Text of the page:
In the DMADV framework, the “design” step is where the belts will use the data at their disposal to back into a design for a new process. Knowing what the desired metrics and outcome are, the belts will often develop models or small scale solutions to test their design and verify it works. Verification is going to involve more data collection and analysis as well. If the proposed solution does not solve the problem defined at the outset, the belts go back to the drawing board.
Six Sigma is not the direct product of an Industrial Engineer, but the idea of continuous improvement in quality can be traced back to the Gilbreths. They were firm believers in high quality output. Similarly, Toyota made it a point to engineer quality into their products. As we’ll see later in the book, there are numerous tools that are routinely used to measure and improve quality on behalf of the customer.
Built on the foundations of TPS, Lean is the more broadly applicable practice of removing waste from a system. The term lean was coined in a 1988 article titled Triumph of the Lean Production System, written by John Krafcik. 14 Lean, being a reference to having no fat, or nothing extra, is a methodology that aims to improve the output of a process by removing waste. In the context of lean, waste is defined as anything that consumes resources but does not contribute to value. Some examples of muda are correcting mistakes, waiting, tossing defective products, and unnecessary movement. Lean can be applied to an entire organization whereby certain departments are scrutinized for waste, it can be applied to product lines where the process for making the item gets simplified, or it can be applied to individual workers and their tasks. Lean was more formally defined in 1990 by James Womack and Daniel Jones as; “…a way to do more and more with less and less – less human effort, less equipment, less time, and less space – while coming closer and closer to providing customers exactly what they want.”15 Minimizing and eliminating non-value added activity is the primary focus of Lean.
Like TPS, there are guiding principles to Lean. The five primary Lean principles;
- Value- Define what the customer wants
- Value Stream- Identify where the value is added, challenge all process steps that do not add value
- Flow- The product should flow continuously through all steps, not start and stop multiple times
- Pull- subsequent steps should pull products from the preceding one
- Perfection- Management’s goal is to minimize the time and resources required to make what the customer desires
One of the primary distinctions between TPS and Lean is that any organization can become Lean- no other organization can become Toyota. Becoming a Lean organization, though, is not an overnight process. Truly becoming Lean takes 3-5 years, and will inevitably cause many headaches along the way. Lean transformations take time because everyone in the organization needs to be educated on what it means to be Lean, small projects need to happen and the results noted, a change agent needs to drive the projects, workers might need to be shuffled around or placed in new departments, and eventually a full time Lean position will need to be filled. Furthermore, there will be shakeups and regroupings of activities which will take time to adjust to. What’s the point then?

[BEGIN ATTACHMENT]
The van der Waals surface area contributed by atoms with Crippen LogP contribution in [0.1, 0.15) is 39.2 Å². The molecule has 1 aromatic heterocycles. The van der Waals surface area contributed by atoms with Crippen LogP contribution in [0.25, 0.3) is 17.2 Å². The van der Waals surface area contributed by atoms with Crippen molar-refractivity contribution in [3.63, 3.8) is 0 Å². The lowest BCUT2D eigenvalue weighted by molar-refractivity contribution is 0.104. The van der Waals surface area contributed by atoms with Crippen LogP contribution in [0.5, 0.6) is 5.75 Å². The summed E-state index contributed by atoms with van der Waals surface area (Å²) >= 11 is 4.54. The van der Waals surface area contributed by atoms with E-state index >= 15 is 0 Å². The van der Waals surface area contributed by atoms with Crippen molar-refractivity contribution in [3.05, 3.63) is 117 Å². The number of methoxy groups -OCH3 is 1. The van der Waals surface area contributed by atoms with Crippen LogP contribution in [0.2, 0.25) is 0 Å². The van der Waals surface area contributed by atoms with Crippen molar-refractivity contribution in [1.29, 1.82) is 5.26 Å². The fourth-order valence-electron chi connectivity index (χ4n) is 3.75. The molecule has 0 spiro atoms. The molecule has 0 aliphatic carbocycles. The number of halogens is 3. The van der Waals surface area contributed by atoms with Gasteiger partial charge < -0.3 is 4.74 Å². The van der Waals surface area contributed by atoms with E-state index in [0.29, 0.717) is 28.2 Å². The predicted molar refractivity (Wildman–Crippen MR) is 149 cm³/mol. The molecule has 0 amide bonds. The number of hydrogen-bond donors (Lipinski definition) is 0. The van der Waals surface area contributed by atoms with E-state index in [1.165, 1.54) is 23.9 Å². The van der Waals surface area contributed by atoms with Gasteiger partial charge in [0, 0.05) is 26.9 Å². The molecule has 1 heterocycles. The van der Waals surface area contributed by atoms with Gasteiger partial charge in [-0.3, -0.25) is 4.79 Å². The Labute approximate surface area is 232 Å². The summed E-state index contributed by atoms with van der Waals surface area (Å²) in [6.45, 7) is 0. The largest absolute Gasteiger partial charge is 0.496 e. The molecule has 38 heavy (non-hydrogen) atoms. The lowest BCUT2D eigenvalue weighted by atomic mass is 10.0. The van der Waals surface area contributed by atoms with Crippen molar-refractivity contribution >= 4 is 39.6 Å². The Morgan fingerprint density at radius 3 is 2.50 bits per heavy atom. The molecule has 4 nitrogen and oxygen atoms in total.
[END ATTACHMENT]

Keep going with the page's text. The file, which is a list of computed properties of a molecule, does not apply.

Becoming a Lean organization has a few big benefits. Lowered costs, higher quality, better customer service, and more resiliency. The lowered costs come by way of no longer producing anything that is unnecessary, thus no capital stays tied up in nonessential parts. Higher quality comes from the continuous focus on defining value through the eyes of the customer, and making adjustments to the product or service in response. The downstream effect of higher quality will be more satisfied customers as well. Lastly, Lean organizations that take seriously their commitment to long term thinking and continuous improvement tend to brace themselves for economic issues that may cause slow downs in their sales. Being prepared, either with cash on hand, a diverse product capability, or a highly valued product or service will increase a businesses chances of surviving unforeseen issues (obviously there are no guarantees, though).
Author’s note. This is very much an incomplete overview of Industrial Engineering history. The main takeaways for this are meant to be that the foundation of the field is rooted in observing what steps are taken to complete a process, analyzing them in great depth, and rebuilding the process with only the most crucial elements. Being able to imagine a new way to do work is only half the battle, though. Implementing process changes or creating an organization that learns over time takes a great deal of management expertise. The fields of IE and Management are tied very closely together. Thus, a brief history of management here.
Notes and sources
- Taylor, Frederick, Principles of Scientific Management (1911)
- This particular increase was due, in part, to Taylor specifically picking a “first class laborer.” That is, someone much more capable than an average worker.
- Taylor, Principles (1911)
- Perroni, Amadeo G., Taylor’s Pig Tale: A Historical Analysis of Frederick W. Taylor’s Pig-Iron Experiments in: Academy of Management Journal, 17 (March 1974), 6-27
- Lancaster, Jane Making time: Lillian Moller Gilbreth, A Life beyond Cheaper by the Dozen” (2004)
- Gilbreth’s PhD was withheld due to being out of the state and failing to meet a residency criteria.
- Sheldrake, John, The Gilbreths and Motion Study (2003)
- The full list of Therbligs; search, find, select, grasp, position, assemble, use, dissemble, inspect, transport (loaded), release load, transport (unloaded), wait (unavoidable delay), wait (avoidable delay), and rest.
- Lancaster, Making Time (2004)
- Graham, Laurel D, Domestic Efficiency: Lillian Gilbreth’s Scientific Management of Homemakers (1999)
- Gilbreth, Lillian, The Psychology of Management, (1914)
- Liker, Jeffrey, The Toyota Way (2003)
- Basala, Joseph, The Yellow Belt Memory Jogger, (2015)
- Krafcik, John, Triumph of the Lean Production System, Sloan Management Review (1988)
- Jones, Daniel, Womack, James, The Machine that Changed the World, (1990)